Theatre

Interview: Barry Conrad on joining the Australian production of In The Heights, career lessons and aspirations, and the importance of authenticity in his work

Barry Conrad’s multifaceted career spans screen, stage and music. After breaking out on the reality series The X Factor, both local and international tours followed, including openings for such R&B icon acts as Brian McKnight, Craig David and Eric Benet. Landing a role on FOX’s Power Rangers: Ninja Storm, his first feature film was the…

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From The Who to Alicia Keys and Katy Perry: The chart-topping artists taking over Broadway

Right now New York’s iconic theatre district – Broadway – may have the most amount of chart-topping artists represented in its catalogue than ever. And this was well recognised at this weekend’s Tony Awards, with the two most nominated productions being Hell’s Kitchen, featuring the catalogue of Alicia Keys, and Stereophonic, with original music from…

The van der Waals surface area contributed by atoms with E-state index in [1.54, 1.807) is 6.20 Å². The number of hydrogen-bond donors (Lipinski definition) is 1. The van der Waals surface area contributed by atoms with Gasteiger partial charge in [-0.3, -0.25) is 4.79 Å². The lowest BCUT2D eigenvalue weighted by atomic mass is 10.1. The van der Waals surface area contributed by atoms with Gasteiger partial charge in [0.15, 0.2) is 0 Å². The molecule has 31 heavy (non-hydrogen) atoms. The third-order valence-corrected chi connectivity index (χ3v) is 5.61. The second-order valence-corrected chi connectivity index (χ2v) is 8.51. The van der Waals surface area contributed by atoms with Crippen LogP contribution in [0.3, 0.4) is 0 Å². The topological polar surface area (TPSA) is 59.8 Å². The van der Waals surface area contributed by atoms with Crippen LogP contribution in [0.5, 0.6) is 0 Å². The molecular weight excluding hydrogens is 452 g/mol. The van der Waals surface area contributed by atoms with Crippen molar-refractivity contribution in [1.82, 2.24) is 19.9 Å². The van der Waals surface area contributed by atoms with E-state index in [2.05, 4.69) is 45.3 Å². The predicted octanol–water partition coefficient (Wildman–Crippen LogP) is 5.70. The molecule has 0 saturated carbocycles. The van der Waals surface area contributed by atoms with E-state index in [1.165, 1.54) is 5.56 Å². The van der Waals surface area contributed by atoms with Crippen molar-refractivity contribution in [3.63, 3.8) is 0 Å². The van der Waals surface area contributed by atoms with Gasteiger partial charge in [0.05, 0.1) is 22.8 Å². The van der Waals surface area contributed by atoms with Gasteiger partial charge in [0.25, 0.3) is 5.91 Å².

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Theatre Review: The Woman in Black is a spine-chilling retelling of a gothic horror classic

Prepare for the most spine-chilling ghost encounter of the year. Susan Hill’s acclaimed gothic horror tale hasn’t gone dull with age, surviving through Stephen Mallatratt’s remarkable adaptation, which has lived on London’s West End for over 30 years. Bringing its ghostly horrors to Melbourne, The Woman in Black is a thrilling exploration of terror that…

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Romeo and Juliet Suite

The Australian premiere of L.A. Dance Project’s Romeo and Juliet Suite at the Sydney Opera House is flawless

Shakespeare’s Romeo and Juliet, an ill-fated tale of star-crossed lovers, has been re-imagined time and time again. I honestly thought there was no ground left to cover when it came to adaptations of the beloved classic. I have never been more delighted to be wrong. Set to Prokofiev’s iconic score, Romeo and Juliet Suite at…

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Sunset Boulevard brings Hollywood to Melbourne